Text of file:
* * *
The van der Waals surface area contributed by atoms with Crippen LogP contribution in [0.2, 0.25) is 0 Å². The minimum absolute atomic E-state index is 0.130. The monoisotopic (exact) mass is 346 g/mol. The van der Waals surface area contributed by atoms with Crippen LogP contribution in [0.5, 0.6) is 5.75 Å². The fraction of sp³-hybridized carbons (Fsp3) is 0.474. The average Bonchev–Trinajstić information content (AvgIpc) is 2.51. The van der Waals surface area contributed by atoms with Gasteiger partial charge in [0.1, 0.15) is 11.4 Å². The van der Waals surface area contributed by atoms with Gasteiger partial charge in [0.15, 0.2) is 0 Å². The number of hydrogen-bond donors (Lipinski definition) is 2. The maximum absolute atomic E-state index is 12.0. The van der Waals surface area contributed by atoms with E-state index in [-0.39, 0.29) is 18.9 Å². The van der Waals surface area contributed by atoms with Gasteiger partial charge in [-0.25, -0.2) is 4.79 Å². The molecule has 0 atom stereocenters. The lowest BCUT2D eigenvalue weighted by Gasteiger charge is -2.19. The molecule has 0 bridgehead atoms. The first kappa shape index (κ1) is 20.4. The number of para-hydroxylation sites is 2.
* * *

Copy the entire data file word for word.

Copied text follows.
The van der Waals surface area contributed by atoms with Crippen LogP contribution in [0.2, 0.25) is 0 Å². The minimum absolute atomic E-state index is 0.130. The monoisotopic (exact) mass is 346 g/mol. The van der Waals surface area contributed by atoms with Crippen LogP contribution in [0.5, 0.6) is 5.75 Å². The fraction of sp³-hybridized carbons (Fsp3) is 0.474. The average Bonchev–Trinajstić information content (AvgIpc) is 2.51. The van der Waals surface area contributed by atoms with Gasteiger partial charge in [0.1, 0.15) is 11.4 Å². The van der Waals surface area contributed by atoms with Gasteiger partial charge in [0.15, 0.2) is 0 Å². The number of hydrogen-bond donors (Lipinski definition) is 2. The maximum absolute atomic E-state index is 12.0. The van der Waals surface area contributed by atoms with E-state index in [-0.39, 0.29) is 18.9 Å². The van der Waals surface area contributed by atoms with Gasteiger partial charge in [-0.25, -0.2) is 4.79 Å². The molecule has 0 atom stereocenters. The lowest BCUT2D eigenvalue weighted by Gasteiger charge is -2.19. The molecule has 0 bridgehead atoms. The first kappa shape index (κ1) is 20.4. The number of para-hydroxylation sites is 2.